To properly tune disk performance or just plain troubleshooting, detailed characteristics of disk I/O for workloads must be collected. The beauty of the disk subsystem is that, unlike cpu and memory which are largely not configurable, users are actually able to tune the underlying ‘machine’ parameters for disk. For example, RAID level, stripe size, number of spindles, flash versus spinning media, cache size and configuration, prefetch policy and distance, and numerous other parameters. However, anyone interested in optimizing the disk subsystem especially system administrators, virtualization architects, and software developers must start with knowing the characteristics of the input workload. If you can’t measure it, you can’t improve it.

Introduction to vscsiStats


vscsiStats provides essential disk IO workload characterization for virtual machines (VMs). vscsiStats collects live disk workload shapes as well as scsi traces if needed. Implemented in the VMware ESX/ESXi vmkernel since ESX 3.1, the implementation by me has exceptionally low overheads in CPU, memory and latency. There is a simple command-line tool in ESX to interact with the instrumentation system. No guest agents or software to install. No waiting, instant results. (Nice weekend read: research paper about vscsiStats).

Workload Shapes


Just like human fingerprints, each computer workload has unique disk characteristics which can be described using a few dimensions. Based on decades of disk performance tuning history, typical shape dimensions used are read/write ratio, block size, spatial locality (sequential versus random), IO interarrival period and active queue depth (outstanding IOs).


To be able to ‘see’ workload shapes, we need a visualization method. In vscsiStats, that technique is histogram plots. A histogram bar height shows the total number of data points in the range from the previous value to this one. The higher a bar, the more frequently that range of values is found in the data. Histograms are much more informative than single numbers like mean, median, and standard deviations from the mean. For example, multimodal behaviors are instantly identifiable by plotting a histogram, but obfuscated by a mean. Why take one number if you can have a distribution? This is a really important point. Let’s take a fake data set below. Note that the average latency here is 5.3 us even though not a single data point exists at that latency. Averages are often misleading! By plotting the histogram, we get to see the bi-modality which is a critical piece of information for performance analysis. Moral of the story: always use histograms.




To make vscsiStats histograms practical, I decided to use x-axis bin sizes on a rather irregular scale. To this day, I’m glad that I did that because it provides higher resolution, albeit at the expense of causing occasional confusion. Luckily, the confusion is trivial to remove. Let’s take a look at an example. The I/O length histogram bin ranges are like this: …, 2048, 4095, 4096, 8191, 8192, … rather odd. Note the highlighted x-axis buckets show some block sizes as individual data points while others are larger ranges. Certain block sizes are really special since the underlying storage subsystems may optimize for them so we single those out from the start (else lose that precise information). For example, it is important to know if the I/O was 16KB or some other size in the interval (8KB,16KB).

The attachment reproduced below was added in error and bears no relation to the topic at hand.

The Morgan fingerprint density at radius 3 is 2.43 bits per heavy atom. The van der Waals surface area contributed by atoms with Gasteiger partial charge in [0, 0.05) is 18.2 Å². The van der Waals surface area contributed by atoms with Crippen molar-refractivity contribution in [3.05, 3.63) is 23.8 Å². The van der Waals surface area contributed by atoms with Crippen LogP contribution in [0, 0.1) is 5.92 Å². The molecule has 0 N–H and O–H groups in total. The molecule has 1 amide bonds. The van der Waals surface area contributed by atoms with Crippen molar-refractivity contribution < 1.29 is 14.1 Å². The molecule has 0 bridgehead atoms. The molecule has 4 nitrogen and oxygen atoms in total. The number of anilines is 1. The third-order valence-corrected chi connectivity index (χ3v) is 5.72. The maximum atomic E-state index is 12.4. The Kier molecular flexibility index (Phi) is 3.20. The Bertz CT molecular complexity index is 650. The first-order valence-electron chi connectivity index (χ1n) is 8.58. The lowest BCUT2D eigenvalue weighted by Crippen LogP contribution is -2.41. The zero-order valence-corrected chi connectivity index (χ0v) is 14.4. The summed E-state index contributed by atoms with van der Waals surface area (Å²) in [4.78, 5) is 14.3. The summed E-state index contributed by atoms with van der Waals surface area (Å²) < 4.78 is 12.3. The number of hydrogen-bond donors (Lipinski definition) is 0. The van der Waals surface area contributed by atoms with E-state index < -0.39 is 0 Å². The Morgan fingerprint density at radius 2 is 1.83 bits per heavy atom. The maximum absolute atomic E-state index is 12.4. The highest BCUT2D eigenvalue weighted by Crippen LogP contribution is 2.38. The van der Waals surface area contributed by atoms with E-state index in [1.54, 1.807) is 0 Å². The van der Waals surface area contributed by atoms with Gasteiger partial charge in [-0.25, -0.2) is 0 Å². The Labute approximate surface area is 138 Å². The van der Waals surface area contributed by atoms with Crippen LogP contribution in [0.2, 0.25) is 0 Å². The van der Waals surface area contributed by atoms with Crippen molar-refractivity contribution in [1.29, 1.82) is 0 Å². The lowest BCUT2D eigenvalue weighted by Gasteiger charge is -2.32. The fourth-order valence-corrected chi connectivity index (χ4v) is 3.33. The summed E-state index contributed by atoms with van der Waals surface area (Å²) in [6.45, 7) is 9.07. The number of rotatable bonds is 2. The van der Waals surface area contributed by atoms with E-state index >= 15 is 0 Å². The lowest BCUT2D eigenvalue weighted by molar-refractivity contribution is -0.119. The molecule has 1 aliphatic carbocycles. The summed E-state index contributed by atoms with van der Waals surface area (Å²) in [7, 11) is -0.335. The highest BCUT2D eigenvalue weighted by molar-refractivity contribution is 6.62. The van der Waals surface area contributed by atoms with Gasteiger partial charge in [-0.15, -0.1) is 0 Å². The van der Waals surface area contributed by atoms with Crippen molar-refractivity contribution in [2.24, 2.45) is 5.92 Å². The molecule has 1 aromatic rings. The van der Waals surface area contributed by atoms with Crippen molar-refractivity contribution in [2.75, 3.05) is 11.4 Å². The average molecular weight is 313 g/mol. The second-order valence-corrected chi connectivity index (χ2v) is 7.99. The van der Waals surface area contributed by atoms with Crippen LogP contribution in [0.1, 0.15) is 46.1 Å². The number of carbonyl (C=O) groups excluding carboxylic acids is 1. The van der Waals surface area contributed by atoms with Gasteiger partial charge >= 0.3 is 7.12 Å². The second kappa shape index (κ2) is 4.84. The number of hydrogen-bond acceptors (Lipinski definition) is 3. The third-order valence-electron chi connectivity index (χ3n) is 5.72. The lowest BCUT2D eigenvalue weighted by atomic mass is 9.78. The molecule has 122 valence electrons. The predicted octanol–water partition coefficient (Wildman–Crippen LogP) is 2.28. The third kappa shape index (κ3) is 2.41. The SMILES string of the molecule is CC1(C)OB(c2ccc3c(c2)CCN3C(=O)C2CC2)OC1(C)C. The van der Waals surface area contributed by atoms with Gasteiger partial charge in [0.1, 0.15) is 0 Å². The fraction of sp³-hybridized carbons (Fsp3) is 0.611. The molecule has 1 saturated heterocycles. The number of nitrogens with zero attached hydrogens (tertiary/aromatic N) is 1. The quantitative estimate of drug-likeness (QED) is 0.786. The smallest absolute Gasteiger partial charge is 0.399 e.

Workload Shape of Microsoft Exchange 2007

Let’s apply what we’ve learnt so far to a real installation of Microsoft Exchange, a very common workload in today’s virtualized data centers. Below, each column is a particular dimension of the workload shape. From left to right, you’ll see histograms of Seek Distance (a measure of sequentiality), IO length. Then the third and fourth columns capture histograms over time. Notice Outstanding IOs (a measure of the level of parallelism in disk workload) and resultant latency of IOs, both over time. Finally, notice the rows are for the two types of IOs: reads and writes. (Not plotted are the interarrival time and distance from last 16 histograms which are more advanced analysis tools not covered in this article). As you can see vscsiStats is very powerful. Not only can you look at read/write ratio in the aggregate, you can precisely tell workload sequentiality, block sizes, OIOs and latency across reads versus writes.


What are the workload shapes for your critical workloads? In this particular Microsoft Exchange 2007 installation, we see very interesting patterns:

  • Reads have a bimodal spatial locality pattern (i.e. there is both highly sequential parts and large random seek IOs in this VM). The writes show reasonable locality. This is invaluable information for a storage admin to tune this workload for maximal performance.
  • Steady read traffic over the period of this collection but writes are very bursty. Again, useful information to tune the storage array.
  • The read/write ratio is highly biased towards reads so this workload might be a great candidate for caching acceleration (a topic for another article)
  • The IO block size is largely 8K. You can use this information to tune cache block sizes.

BTW: all of this analysis was completed within 5 minutes. See below on how you can use this powerful utility in a super-easy-to-use manner.

How to use vscsiStats

Log in ESXi via ssh and use the super-simple command-line interface; help is self-explanatory

$ /usr/lib/vmware/bin/vscsiStats -h

Cormac has written a nice introductory article about getting started with vscsiStats so I’ll just point there to avoid duplication. I might write a new section here when I have more time to provide more help on each of the commands. In the meanwhile, tell Cormac I said hi 🙂

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